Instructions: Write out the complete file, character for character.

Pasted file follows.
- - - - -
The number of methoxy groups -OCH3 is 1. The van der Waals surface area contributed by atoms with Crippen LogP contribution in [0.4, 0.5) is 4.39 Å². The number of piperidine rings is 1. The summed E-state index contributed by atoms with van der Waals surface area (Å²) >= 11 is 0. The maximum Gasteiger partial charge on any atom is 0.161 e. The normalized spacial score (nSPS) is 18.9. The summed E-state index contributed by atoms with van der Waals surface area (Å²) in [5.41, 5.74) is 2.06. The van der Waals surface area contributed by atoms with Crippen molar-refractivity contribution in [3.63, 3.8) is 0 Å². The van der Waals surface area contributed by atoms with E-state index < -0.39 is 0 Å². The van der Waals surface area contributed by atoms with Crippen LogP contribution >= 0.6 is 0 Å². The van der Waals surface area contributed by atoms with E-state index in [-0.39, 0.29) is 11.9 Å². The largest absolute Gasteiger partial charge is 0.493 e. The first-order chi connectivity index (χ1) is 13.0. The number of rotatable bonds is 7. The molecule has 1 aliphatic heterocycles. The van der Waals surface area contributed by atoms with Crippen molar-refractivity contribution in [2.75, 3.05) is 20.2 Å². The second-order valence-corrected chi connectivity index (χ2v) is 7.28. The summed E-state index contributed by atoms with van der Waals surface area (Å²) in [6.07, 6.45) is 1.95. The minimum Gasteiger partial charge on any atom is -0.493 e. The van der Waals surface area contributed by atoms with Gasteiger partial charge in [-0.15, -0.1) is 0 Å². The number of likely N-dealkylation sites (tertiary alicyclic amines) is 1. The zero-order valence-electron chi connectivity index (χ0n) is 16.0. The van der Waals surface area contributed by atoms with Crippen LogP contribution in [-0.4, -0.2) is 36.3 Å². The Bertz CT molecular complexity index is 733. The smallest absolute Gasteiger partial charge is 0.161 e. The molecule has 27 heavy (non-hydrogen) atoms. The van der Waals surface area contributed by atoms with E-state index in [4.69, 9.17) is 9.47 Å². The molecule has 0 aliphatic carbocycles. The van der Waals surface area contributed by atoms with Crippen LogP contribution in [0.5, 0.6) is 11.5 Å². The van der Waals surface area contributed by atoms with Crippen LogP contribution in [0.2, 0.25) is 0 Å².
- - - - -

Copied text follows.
The number of methoxy groups -OCH3 is 1. The van der Waals surface area contributed by atoms with Crippen LogP contribution in [0.4, 0.5) is 4.39 Å². The number of piperidine rings is 1. The summed E-state index contributed by atoms with van der Waals surface area (Å²) >= 11 is 0. The maximum Gasteiger partial charge on any atom is 0.161 e. The normalized spacial score (nSPS) is 18.9. The summed E-state index contributed by atoms with van der Waals surface area (Å²) in [5.41, 5.74) is 2.06. The van der Waals surface area contributed by atoms with Crippen molar-refractivity contribution in [3.63, 3.8) is 0 Å². The van der Waals surface area contributed by atoms with E-state index < -0.39 is 0 Å². The van der Waals surface area contributed by atoms with Crippen LogP contribution >= 0.6 is 0 Å². The van der Waals surface area contributed by atoms with E-state index in [-0.39, 0.29) is 11.9 Å². The largest absolute Gasteiger partial charge is 0.493 e. The first-order chi connectivity index (χ1) is 13.0. The number of rotatable bonds is 7. The molecule has 1 aliphatic heterocycles. The van der Waals surface area contributed by atoms with Crippen molar-refractivity contribution in [2.75, 3.05) is 20.2 Å². The second-order valence-corrected chi connectivity index (χ2v) is 7.28. The summed E-state index contributed by atoms with van der Waals surface area (Å²) in [6.07, 6.45) is 1.95. The minimum Gasteiger partial charge on any atom is -0.493 e. The van der Waals surface area contributed by atoms with Gasteiger partial charge in [-0.15, -0.1) is 0 Å². The number of likely N-dealkylation sites (tertiary alicyclic amines) is 1. The zero-order valence-electron chi connectivity index (χ0n) is 16.0. The van der Waals surface area contributed by atoms with Crippen LogP contribution in [-0.4, -0.2) is 36.3 Å². The Bertz CT molecular complexity index is 733. The smallest absolute Gasteiger partial charge is 0.161 e. The molecule has 27 heavy (non-hydrogen) atoms. The van der Waals surface area contributed by atoms with E-state index in [4.69, 9.17) is 9.47 Å². The molecule has 0 aliphatic carbocycles. The van der Waals surface area contributed by atoms with Crippen LogP contribution in [0.5, 0.6) is 11.5 Å². The van der Waals surface area contributed by atoms with Crippen LogP contribution in [0.2, 0.25) is 0 Å².